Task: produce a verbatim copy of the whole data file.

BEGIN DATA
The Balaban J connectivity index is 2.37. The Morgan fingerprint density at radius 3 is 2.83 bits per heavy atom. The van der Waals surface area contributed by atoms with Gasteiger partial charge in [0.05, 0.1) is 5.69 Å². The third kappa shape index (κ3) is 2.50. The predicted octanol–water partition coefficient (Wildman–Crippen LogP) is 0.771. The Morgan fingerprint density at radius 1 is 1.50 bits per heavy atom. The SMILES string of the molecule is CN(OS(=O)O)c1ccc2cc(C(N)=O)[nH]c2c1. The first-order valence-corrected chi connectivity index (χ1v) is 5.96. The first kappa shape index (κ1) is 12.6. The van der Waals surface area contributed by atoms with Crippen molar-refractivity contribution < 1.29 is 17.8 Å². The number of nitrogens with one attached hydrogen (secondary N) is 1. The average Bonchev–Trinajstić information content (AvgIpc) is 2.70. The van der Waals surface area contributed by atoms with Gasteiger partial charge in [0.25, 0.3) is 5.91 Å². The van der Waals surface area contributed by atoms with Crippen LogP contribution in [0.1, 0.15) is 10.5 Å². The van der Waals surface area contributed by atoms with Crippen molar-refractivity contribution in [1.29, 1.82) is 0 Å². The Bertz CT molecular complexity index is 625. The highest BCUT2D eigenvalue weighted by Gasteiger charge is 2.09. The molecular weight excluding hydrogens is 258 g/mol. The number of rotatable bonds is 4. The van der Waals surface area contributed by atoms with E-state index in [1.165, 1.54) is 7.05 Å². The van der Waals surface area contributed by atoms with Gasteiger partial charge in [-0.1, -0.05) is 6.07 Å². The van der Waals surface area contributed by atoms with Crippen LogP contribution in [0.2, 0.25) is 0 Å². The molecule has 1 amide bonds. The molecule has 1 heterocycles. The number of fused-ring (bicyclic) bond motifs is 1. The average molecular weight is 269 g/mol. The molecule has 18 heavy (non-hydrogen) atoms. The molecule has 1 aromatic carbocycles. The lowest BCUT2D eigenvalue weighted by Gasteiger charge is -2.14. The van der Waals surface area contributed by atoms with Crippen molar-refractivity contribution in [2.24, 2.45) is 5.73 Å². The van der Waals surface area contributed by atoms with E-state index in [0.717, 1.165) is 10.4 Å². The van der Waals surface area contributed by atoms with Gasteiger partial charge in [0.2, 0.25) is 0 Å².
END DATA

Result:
The Balaban J connectivity index is 2.37. The Morgan fingerprint density at radius 3 is 2.83 bits per heavy atom. The van der Waals surface area contributed by atoms with Gasteiger partial charge in [0.05, 0.1) is 5.69 Å². The third kappa shape index (κ3) is 2.50. The predicted octanol–water partition coefficient (Wildman–Crippen LogP) is 0.771. The Morgan fingerprint density at radius 1 is 1.50 bits per heavy atom. The SMILES string of the molecule is CN(OS(=O)O)c1ccc2cc(C(N)=O)[nH]c2c1. The first-order valence-corrected chi connectivity index (χ1v) is 5.96. The first kappa shape index (κ1) is 12.6. The van der Waals surface area contributed by atoms with Crippen molar-refractivity contribution < 1.29 is 17.8 Å². The number of nitrogens with one attached hydrogen (secondary N) is 1. The average Bonchev–Trinajstić information content (AvgIpc) is 2.70. The van der Waals surface area contributed by atoms with Gasteiger partial charge in [0.25, 0.3) is 5.91 Å². The van der Waals surface area contributed by atoms with Crippen LogP contribution in [0.1, 0.15) is 10.5 Å². The van der Waals surface area contributed by atoms with Crippen molar-refractivity contribution in [1.29, 1.82) is 0 Å². The Bertz CT molecular complexity index is 625. The highest BCUT2D eigenvalue weighted by Gasteiger charge is 2.09. The molecular weight excluding hydrogens is 258 g/mol. The number of rotatable bonds is 4. The van der Waals surface area contributed by atoms with E-state index in [1.165, 1.54) is 7.05 Å². The van der Waals surface area contributed by atoms with Gasteiger partial charge in [-0.1, -0.05) is 6.07 Å². The van der Waals surface area contributed by atoms with Crippen LogP contribution in [0.2, 0.25) is 0 Å². The molecule has 1 amide bonds. The molecule has 1 heterocycles. The number of fused-ring (bicyclic) bond motifs is 1. The average molecular weight is 269 g/mol. The molecule has 18 heavy (non-hydrogen) atoms. The molecule has 1 aromatic carbocycles. The lowest BCUT2D eigenvalue weighted by Gasteiger charge is -2.14. The van der Waals surface area contributed by atoms with Crippen molar-refractivity contribution in [2.24, 2.45) is 5.73 Å². The van der Waals surface area contributed by atoms with E-state index in [0.717, 1.165) is 10.4 Å². The van der Waals surface area contributed by atoms with Gasteiger partial charge in [0.2, 0.25) is 0 Å².